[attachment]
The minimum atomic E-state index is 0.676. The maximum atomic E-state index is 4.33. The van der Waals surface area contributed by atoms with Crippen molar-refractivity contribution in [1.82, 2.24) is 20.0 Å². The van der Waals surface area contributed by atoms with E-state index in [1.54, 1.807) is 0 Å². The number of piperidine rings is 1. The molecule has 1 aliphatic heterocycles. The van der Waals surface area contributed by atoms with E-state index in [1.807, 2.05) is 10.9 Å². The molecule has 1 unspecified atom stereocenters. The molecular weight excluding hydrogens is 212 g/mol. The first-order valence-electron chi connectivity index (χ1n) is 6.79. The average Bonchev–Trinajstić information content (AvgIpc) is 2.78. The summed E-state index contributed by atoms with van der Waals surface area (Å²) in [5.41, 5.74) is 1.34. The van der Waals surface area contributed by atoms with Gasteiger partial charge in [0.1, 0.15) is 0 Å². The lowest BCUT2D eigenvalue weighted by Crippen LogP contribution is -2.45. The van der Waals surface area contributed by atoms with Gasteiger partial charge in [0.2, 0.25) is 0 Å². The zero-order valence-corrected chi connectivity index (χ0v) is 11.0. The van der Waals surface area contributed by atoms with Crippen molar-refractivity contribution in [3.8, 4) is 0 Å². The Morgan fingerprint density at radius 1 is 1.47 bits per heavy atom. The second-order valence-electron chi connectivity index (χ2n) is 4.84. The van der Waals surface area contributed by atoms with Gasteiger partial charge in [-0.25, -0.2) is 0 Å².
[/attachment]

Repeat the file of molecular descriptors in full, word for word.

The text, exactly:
The minimum atomic E-state index is 0.676. The maximum atomic E-state index is 4.33. The van der Waals surface area contributed by atoms with Crippen molar-refractivity contribution in [1.82, 2.24) is 20.0 Å². The van der Waals surface area contributed by atoms with E-state index in [1.54, 1.807) is 0 Å². The number of piperidine rings is 1. The molecule has 1 aliphatic heterocycles. The van der Waals surface area contributed by atoms with E-state index in [1.807, 2.05) is 10.9 Å². The molecule has 1 unspecified atom stereocenters. The molecular weight excluding hydrogens is 212 g/mol. The first-order valence-electron chi connectivity index (χ1n) is 6.79. The average Bonchev–Trinajstić information content (AvgIpc) is 2.78. The summed E-state index contributed by atoms with van der Waals surface area (Å²) in [5.41, 5.74) is 1.34. The van der Waals surface area contributed by atoms with Gasteiger partial charge in [0.1, 0.15) is 0 Å². The lowest BCUT2D eigenvalue weighted by Crippen LogP contribution is -2.45. The van der Waals surface area contributed by atoms with Gasteiger partial charge in [0.2, 0.25) is 0 Å². The zero-order valence-corrected chi connectivity index (χ0v) is 11.0. The van der Waals surface area contributed by atoms with Crippen molar-refractivity contribution in [3.8, 4) is 0 Å². The Morgan fingerprint density at radius 1 is 1.47 bits per heavy atom. The second-order valence-electron chi connectivity index (χ2n) is 4.84. The van der Waals surface area contributed by atoms with Gasteiger partial charge in [-0.25, -0.2) is 0 Å².